On his first day as president, Joe Biden signed a remarkable series of executive orders. Boom! The US rejoins the Paris Climate Accord. Bang! The United States rejoins the World Health Organization. Pow! No more ban on immigration from many Muslim-majority countries. Biden's press secretary reminded reporters later in the day that all these orders merely begin complex processes that take time, but the impact is still dramatic.

If you lead a country allied with the US, or you're simply hoping for some specific commitment or clear and credible statement of purpose from the US government, you might feel a little dizzy today. The sight of an American president (Barack Obama) signing his name, of the next president (Donald Trump) erasing that name from the same legislation/bill, and then the following president (Biden) signing it back into law again will raise deep concerns over the long-term reliability of the world's still-most-powerful nation.

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Renowned tech journalist Kara Swisher has no qualms about saying that many of the country's social media companies need to be held accountable for their negative role in our current national discourse. Swisher calls for "a less friendly relationship with tech" by the Biden administration, an "internet bill of rights" around privacy, and an investigation into antitrust issues.

Swisher, who hosts the New York Times podcast Sway, joins Ian Bremmer for the latest episode of GZERO World, airing on public television nationwide beginning this Friday, January 22th. Check local listings.

Now that Joe Biden is officially US president, leaders from around the world would like a word with him — but where will he make his first international trip?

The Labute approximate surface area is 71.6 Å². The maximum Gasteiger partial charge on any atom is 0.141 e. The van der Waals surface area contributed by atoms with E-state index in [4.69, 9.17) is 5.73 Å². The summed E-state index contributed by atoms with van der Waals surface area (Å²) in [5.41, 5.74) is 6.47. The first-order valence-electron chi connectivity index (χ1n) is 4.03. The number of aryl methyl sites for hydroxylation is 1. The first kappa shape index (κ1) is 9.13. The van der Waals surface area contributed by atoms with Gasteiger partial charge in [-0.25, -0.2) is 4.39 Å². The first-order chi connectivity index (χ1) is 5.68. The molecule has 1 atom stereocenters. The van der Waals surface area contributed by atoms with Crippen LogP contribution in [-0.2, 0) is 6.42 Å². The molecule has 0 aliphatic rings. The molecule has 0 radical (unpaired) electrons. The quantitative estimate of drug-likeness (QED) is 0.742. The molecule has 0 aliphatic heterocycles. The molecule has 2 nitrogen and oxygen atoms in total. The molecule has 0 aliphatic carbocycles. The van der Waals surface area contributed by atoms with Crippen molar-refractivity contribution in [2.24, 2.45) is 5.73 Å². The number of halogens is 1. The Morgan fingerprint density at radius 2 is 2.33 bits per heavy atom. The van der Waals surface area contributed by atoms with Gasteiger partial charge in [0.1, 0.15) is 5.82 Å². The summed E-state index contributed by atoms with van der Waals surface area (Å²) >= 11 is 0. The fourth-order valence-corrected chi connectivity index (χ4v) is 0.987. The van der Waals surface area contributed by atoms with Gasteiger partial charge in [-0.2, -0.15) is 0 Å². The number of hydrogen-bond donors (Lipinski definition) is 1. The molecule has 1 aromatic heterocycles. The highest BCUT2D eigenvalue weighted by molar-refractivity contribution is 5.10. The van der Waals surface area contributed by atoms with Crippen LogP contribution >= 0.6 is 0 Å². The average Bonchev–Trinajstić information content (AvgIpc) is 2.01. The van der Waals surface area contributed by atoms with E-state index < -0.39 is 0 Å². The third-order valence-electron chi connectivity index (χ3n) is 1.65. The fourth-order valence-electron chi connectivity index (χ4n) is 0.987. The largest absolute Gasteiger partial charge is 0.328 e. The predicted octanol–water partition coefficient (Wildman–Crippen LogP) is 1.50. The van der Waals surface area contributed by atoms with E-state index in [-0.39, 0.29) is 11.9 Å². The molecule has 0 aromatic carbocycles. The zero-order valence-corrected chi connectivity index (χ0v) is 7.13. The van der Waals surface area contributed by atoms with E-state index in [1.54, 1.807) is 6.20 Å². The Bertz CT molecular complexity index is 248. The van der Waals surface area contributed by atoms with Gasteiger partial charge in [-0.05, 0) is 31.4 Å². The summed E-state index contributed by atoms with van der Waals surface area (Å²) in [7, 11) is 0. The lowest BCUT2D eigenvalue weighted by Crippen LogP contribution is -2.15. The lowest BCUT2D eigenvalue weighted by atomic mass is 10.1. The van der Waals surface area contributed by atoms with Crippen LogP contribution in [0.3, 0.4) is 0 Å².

After a tumultuous four years, many countries are now clamoring for a face-to-face with President Biden. That includes allies who felt abandoned by Trump's "America First" presidency, as well as adversaries with thorny issues on the agenda. We check in on who's pitching him hardest on a near-term state visit.

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Brexit pettiness lingers: Here we were naively thinking the Brexit shenanigans were over after the EU and UK agreed to an eleventh-hour post-Brexit trade deal last month. We were wrong — the saga continues. Now, a new row has erupted after the Johnson government said it will not give the EU ambassador in London the same diplomatic status awarded to other representatives of nation states. Unsurprisingly, this announcement peeved Brussels, whose delegates enjoy full diplomatic status in at least 142 other countries. The UK says it will give the EU envoy the same privileges as those given to international organizations, which are subject to change and do not include immunity from detention and taxation given to diplomats under the Vienna Convention on diplomatic relations. EU members are furious, with officials accusing London of simply trying to flex its muscles and engaging in "petty" behavior. The two sides will discuss the matter further when European Commission chief Ursula von der Leyen and UK Prime Minister Boris Johnson meet next week, their first face-to-face since the two sides settled the Brexit quagmire on December 31. Alas, the Brexit nightmare continues.

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The GZERO World Podcast with Ian Bremmer. Listen now.